“Bromine and hypobromous acid make water at room temperature,” she said, over the rapid clack of the train wheels on the downtown #2 express. “Remember that; it’s going to be on the test.”

Tall and slender, she clicked her gum and swayed her taut black-jeaned hips against the brushed steel pole as her shorter blonde girlfriend and the coffee-skinned boy listened. He leaned against the door, facing them, who together clutched the overhang to my right.

His voice was soft and familiar when he looked at the tall girl, “You know kinetic molecular theory will be on this, right?” A smirk creased his smooth skin.

“Shut UUUP!” she shrieked.

The second girl: “Oh, man.”

“It’s totally going to be on it,” he said. “I am totally ready for it.” His white teeth appeared.

There was silence for a moment as the train hurtled past the 66th Street station toward Times Square, my destination.

“Let’s see,” the tall one began again, “H-G is… H-G…”

“…is mercury,” a new voice piped. The voice was seated below the four of us. “Hg is mercury.” A woman with grey hair falling from her scalp like thirsty weeping willow branches, eyeglasses with yellowing lenses and whitish peach fuzz on her cheeks looked up at the three. “I was a chemistry major.”

“No waaay!” And the tall girl handed the group’s study sheet to the older woman, A Mentor Discovered.

“Well,” as her voice dropped in pitch, and as she looked at the pencil-written one-pager, “it was a long time ago. 1965. A lot has changed.” She held the page between her hands like she was holding butterfly wings. The white, single-ruled note-sheet shook slightly as she glanced over sentences, charts and pictures. The three teens formed a canopy over her.

A lot has changed. Hg was still mercury; the Periodic Table was, is and always would be; but in 1965, was this woman the one with the bellbottom jeans, the sleek blonde hair, the rosy cheeks, or was she always hidden, only to emerge with the answer to a question others were wrestling with in front of her, as though she was the invisible contributor who is ever ready but never intrusive?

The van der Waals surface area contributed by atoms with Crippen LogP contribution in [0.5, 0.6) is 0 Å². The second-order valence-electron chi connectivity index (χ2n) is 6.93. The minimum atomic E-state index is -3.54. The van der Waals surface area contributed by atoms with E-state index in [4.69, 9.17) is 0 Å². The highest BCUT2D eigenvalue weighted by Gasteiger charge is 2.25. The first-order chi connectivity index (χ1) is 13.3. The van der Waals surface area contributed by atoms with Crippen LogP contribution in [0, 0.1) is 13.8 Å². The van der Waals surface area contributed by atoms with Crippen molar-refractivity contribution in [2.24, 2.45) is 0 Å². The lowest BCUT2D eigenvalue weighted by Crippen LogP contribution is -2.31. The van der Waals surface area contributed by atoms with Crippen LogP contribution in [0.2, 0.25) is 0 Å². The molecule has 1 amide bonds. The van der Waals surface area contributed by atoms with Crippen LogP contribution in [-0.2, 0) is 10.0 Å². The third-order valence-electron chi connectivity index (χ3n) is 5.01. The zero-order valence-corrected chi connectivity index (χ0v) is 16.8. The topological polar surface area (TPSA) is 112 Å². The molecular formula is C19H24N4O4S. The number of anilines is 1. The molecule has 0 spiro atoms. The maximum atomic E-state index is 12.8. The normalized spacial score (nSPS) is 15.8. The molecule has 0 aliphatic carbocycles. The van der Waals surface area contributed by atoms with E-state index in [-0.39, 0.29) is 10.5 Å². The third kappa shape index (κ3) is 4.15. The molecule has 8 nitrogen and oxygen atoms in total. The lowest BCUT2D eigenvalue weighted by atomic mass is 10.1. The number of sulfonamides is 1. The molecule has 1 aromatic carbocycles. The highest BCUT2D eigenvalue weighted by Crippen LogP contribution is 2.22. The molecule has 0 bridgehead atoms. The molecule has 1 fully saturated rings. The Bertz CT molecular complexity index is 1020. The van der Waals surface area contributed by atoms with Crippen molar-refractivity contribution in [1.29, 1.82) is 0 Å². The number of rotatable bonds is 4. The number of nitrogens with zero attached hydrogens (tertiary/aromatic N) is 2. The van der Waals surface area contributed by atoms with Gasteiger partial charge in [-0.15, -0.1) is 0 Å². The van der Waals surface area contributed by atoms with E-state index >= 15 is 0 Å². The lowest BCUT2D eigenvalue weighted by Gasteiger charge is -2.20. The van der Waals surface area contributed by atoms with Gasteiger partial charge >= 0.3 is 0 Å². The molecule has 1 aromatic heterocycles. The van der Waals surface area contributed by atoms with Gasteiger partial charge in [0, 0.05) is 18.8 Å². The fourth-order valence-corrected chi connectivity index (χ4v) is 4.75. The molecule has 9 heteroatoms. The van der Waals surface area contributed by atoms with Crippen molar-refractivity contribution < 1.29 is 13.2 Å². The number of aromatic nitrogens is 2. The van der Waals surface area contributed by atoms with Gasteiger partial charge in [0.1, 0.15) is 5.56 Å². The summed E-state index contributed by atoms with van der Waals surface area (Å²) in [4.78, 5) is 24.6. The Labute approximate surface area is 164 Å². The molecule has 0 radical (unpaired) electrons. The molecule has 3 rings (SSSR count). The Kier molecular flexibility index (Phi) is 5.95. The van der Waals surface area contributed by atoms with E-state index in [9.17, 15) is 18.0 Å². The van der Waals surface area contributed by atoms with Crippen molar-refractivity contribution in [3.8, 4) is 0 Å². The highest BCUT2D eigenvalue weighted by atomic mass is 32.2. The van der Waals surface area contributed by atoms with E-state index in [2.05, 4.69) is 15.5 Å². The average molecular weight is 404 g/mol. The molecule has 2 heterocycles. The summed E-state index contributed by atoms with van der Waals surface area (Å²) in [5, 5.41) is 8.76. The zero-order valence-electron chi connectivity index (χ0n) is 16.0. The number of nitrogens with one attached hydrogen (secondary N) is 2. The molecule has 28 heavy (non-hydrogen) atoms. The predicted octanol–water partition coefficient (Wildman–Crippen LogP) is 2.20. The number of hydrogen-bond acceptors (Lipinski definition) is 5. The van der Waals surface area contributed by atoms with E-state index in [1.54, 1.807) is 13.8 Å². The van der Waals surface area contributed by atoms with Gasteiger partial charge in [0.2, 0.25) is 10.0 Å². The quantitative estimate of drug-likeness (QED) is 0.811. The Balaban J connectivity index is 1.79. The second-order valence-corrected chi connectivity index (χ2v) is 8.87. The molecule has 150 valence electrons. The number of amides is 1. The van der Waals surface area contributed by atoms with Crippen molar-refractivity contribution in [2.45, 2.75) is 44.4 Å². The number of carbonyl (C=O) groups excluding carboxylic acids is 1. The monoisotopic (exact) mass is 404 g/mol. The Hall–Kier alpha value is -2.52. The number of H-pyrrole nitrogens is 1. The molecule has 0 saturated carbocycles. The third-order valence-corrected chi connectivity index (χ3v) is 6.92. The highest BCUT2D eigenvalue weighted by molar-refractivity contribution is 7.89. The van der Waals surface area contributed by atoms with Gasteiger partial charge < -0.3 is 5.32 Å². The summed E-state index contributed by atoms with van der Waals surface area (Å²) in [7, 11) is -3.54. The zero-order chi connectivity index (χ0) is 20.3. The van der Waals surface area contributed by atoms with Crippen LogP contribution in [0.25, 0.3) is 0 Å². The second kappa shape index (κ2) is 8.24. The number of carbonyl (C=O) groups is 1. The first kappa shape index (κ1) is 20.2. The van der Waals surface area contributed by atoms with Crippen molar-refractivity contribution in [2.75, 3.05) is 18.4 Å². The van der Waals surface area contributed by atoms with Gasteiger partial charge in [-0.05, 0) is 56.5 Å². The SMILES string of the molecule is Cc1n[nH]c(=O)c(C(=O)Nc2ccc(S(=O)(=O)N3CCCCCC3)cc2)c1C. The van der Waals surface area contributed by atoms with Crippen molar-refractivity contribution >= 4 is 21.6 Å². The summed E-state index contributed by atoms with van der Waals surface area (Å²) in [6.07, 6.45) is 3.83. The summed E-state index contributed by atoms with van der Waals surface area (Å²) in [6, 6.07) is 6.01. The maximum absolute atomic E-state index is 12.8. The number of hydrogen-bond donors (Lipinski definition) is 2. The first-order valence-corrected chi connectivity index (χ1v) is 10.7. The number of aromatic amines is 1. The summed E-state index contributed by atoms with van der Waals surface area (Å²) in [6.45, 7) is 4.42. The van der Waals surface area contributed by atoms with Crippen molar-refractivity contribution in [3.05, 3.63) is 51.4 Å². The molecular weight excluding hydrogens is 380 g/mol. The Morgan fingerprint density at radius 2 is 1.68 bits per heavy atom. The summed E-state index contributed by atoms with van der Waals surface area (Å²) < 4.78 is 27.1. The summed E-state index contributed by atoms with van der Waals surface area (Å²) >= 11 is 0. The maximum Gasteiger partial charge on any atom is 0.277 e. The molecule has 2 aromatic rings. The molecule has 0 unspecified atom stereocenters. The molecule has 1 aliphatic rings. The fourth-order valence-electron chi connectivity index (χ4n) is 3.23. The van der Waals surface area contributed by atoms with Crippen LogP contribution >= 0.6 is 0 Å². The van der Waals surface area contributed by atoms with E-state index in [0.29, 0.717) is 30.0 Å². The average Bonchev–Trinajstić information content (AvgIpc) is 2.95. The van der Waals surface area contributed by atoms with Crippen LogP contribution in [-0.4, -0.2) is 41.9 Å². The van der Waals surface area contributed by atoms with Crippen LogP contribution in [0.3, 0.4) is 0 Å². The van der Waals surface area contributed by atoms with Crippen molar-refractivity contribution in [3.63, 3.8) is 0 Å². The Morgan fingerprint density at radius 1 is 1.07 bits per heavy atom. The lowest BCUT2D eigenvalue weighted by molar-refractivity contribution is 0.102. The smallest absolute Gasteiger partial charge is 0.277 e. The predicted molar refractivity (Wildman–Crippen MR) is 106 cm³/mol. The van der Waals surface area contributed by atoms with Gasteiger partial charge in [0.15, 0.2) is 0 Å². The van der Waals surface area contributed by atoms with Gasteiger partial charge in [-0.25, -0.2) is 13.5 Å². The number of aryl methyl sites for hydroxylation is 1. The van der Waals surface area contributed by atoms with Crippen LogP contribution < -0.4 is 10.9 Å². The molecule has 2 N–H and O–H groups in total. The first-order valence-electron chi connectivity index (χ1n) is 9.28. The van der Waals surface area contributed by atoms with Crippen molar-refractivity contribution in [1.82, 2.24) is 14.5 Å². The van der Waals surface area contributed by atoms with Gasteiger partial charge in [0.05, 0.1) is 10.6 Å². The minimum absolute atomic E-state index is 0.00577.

She handed back the paper after her brief study, and there was silence. The train wheels clacked, and the long iron tube thrust southward, passing 50th Street, carrying hundreds of the more than five million people circulating like blood through arteries around an island at the edge of an ocean.

The teenagers resumed their chattering. The old lady looked into their conversation—wistful for what was lost? longing for something never gained? judging her popular classmates nearly half a century after the fact?—her eyes participating, probing, tacitly questioning and answering, her lips forming a slight smile.

photo: Howard Freeman



At Columbus and 84th Street, I step through the swinging door of the canvas foyer at Lenny’s Delicatessen and am hit with the smell of the Hudson River. It is raining lightly.

Like in E.B. White’s essay, “Here is New York”—when he was in Central Park and heard the sad, moaning horn of the Queen Mary trumpeting across the west side onto the plaza around Bethesda Fountain, where a jazz musician was playing his coronet, the sounds mingling—so now I am overcome with the slick oiliness of the water only five hundred yards to my left. It is a smell of dirt and place, evocative of tugboats, the Little Red Lighthouse storybook when I was a boy, whitecaps visible from the Riverside Park promenade, and a swirling brown current like frothy chocolate milk I knew would be precarious for any weak swimmer and perhaps most strong ones.

I open my nostrils wide to the smell, hearing the raindrops hit my black umbrella, and walk toward the subway.

photo: Maltphoto


A white man ran after a black man about 20 feet behind him on 84th and Broadway in mid-afternoon one day last fall.

I stopped with others and watched; moments earlier I had got off the subway at 86th and done my customary walk down Broadway to turn west at 84th toward home. The two men ran at full speed east across Broadway, ran under the AMC theater marquis and toward 83rd. The black man shot back over Broadway, heading west, the white man still running just as fast, now nearly catching up. I looked to see if the black man was holding anything. Unclear. Maybe 70 to 80 people stood motionless along Broadway on both sides and watched. Cars stopped and a few drivers got out and draped their arms over their doors, also watching. A few people held their hands over their mouths and turned to each other, whispering.

Now, the black man—tall, thin, in his mid-30s—ran up Broadway on the west side, in the street, toward the corner where I and a few others were standing. He had come almost full circle from where I first saw him. I thought this odd, that he would be headed back this way. He ran next to the median, in between the cars in the left lane and the 3-foot high concrete barrier.

A small animal ran ahead of him in the street. The black man caught up to it and, reaching down with both hands, scooped it up in his arms. He held high over his head a small brown and black dog, perhaps a silky terrier. The white man came up behind the black man, and the black man handed the dog to him. A white woman came running out from the east side of Broadway to the two men and was given the dog.

People on both sides of Broadway gasped, and then we all clapped.

photo: Baba Zuwa